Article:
International Military Markets & Budgets - Eurasia, Asia, Australia & Pacific Rim
(Source: Forecast International; issued June 26, 2015)
BANGKOK --- As part of its effort to resurrect a submarine capability after 64 years of dormancy, the Royal Thai Navy (RTN) has selected a Chinese proposal to provide three submarines at the cost of THB12 billion ($355 million). The Chinese proposal was one of six offers, with the others coming from France, Germany, Russia, South Korea and Sweden.
A majority of the 17-member submarine procurement committee appointed by the RTN voted in favor of the Chinese bid, with the remainder split between those of Germany and South Korea. In the end the Chinese-built option was deemed the best value for money and down-selected as the preferred candidate.
While price no doubt factored heavily into the decision there are other aspects to consider. One is technology transfer to local Thai industry, which one committee member divulged that China expressed a willingness to provide. Another issue involves a training package for RTN submariners - again, an aspect covered under the Chinese bid.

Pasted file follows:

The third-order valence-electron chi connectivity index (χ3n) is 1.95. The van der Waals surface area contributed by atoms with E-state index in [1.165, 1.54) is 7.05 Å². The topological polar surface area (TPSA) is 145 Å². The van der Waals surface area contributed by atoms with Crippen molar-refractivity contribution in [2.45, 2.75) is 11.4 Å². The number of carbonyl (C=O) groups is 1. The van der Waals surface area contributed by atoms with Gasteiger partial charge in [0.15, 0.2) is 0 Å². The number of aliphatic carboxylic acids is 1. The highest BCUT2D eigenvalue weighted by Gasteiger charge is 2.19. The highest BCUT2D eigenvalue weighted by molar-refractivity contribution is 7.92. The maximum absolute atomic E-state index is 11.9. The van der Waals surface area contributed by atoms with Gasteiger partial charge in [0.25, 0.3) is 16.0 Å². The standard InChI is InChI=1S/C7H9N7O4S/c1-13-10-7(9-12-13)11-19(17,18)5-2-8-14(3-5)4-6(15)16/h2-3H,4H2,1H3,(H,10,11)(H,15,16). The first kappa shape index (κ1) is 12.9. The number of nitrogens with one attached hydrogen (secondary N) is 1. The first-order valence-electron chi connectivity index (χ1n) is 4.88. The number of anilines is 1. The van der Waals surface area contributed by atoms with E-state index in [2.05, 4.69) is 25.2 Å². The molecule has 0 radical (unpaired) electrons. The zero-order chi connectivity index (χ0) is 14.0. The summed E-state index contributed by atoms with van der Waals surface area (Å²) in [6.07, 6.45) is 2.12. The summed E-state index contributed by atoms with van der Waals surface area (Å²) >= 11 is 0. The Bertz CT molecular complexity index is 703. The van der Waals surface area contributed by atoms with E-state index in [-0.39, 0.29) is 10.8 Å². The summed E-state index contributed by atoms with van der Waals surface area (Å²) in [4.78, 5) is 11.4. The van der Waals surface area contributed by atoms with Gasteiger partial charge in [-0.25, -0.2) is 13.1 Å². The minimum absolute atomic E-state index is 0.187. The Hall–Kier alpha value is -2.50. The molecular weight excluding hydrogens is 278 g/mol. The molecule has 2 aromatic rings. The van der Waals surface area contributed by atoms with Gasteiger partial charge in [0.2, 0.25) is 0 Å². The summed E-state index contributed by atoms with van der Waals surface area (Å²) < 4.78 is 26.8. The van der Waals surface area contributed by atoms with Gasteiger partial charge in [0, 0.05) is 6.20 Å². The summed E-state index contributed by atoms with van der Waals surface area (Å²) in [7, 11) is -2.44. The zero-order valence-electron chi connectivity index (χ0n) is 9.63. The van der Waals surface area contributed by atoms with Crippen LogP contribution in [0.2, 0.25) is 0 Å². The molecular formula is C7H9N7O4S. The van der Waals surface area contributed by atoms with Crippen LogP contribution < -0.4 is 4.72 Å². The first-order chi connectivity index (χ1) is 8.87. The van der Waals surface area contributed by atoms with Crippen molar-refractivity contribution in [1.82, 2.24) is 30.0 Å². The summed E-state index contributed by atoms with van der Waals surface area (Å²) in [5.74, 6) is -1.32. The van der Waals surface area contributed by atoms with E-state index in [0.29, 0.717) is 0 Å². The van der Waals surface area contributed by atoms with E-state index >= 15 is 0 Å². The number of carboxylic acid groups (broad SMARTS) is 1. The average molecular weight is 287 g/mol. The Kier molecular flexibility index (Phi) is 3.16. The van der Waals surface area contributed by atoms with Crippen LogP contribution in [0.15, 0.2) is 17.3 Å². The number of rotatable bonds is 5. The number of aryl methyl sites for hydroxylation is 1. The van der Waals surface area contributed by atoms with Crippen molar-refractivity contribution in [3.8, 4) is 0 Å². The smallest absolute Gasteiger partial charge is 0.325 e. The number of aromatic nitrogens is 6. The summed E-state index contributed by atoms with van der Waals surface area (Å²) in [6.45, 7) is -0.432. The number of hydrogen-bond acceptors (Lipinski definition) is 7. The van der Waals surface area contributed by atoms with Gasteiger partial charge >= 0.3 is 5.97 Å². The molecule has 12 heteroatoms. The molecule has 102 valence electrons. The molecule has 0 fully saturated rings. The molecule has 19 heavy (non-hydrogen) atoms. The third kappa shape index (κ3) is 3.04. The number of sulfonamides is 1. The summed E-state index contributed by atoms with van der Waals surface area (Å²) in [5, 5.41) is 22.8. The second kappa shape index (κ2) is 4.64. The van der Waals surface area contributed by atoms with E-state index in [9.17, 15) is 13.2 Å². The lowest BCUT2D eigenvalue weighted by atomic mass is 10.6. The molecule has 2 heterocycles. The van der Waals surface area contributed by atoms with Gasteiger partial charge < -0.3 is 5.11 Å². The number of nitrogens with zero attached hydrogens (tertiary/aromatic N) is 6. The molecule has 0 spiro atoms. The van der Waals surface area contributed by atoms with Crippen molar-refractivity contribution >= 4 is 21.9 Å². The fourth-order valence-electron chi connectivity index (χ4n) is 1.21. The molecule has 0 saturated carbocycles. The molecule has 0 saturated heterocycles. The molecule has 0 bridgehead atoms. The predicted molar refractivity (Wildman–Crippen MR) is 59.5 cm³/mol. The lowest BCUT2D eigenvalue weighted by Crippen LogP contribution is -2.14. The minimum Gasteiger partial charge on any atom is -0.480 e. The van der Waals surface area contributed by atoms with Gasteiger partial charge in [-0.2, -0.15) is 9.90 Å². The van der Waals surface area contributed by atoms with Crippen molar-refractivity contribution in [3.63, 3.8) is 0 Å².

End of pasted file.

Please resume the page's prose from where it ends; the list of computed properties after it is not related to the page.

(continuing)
Finally, there is the geopolitical aspect. Since the Royal Thai Army undertook a coup - its 19th in Thailand's modern history - in May 2014, relations with China have grown warmer as the military junta ruling the country has incurred rebukes from longstanding ally, the United States, over its actions. Naturally the ruling junta would prefer to deal with a country and government unwilling to interfere with the internal politics of Thailand.
Nonetheless, the decision to opt for Chinese-built submarines comes after previously-thwarted attempts by the RTN to ink deals with Germany - for six second-hand Type 206A submarines derived from retired German Navy stocks - and South Korea. Such efforts stretch back to the 1990s and were repeatedly rejected by the final arbiter of Thai military procurement, the Defense Council, in favor of other projects deemed more pressing at the time.
But with the military junta in power the RTN recognized that its best chance for acquiring a capability it last wielded in 1951 was at hand. Preparation for acquiring submarines had already been underway, with the government providing THB200 million ($5.9 million) for a comprehensive study of a procurement and the RTN officially launching Submarine Squadron at Sattahip naval base in the Chon Buri province on July 7, 2014 - despite not having a single such vessel in its inventory.
The model likely to be provided by China to the RTN would appear to be the Type-041 (Yuan-class in the People's Liberation Army Navy) diesel-electric attack submarine, itself an indigenous Chinese design influenced by the Russian Project 636.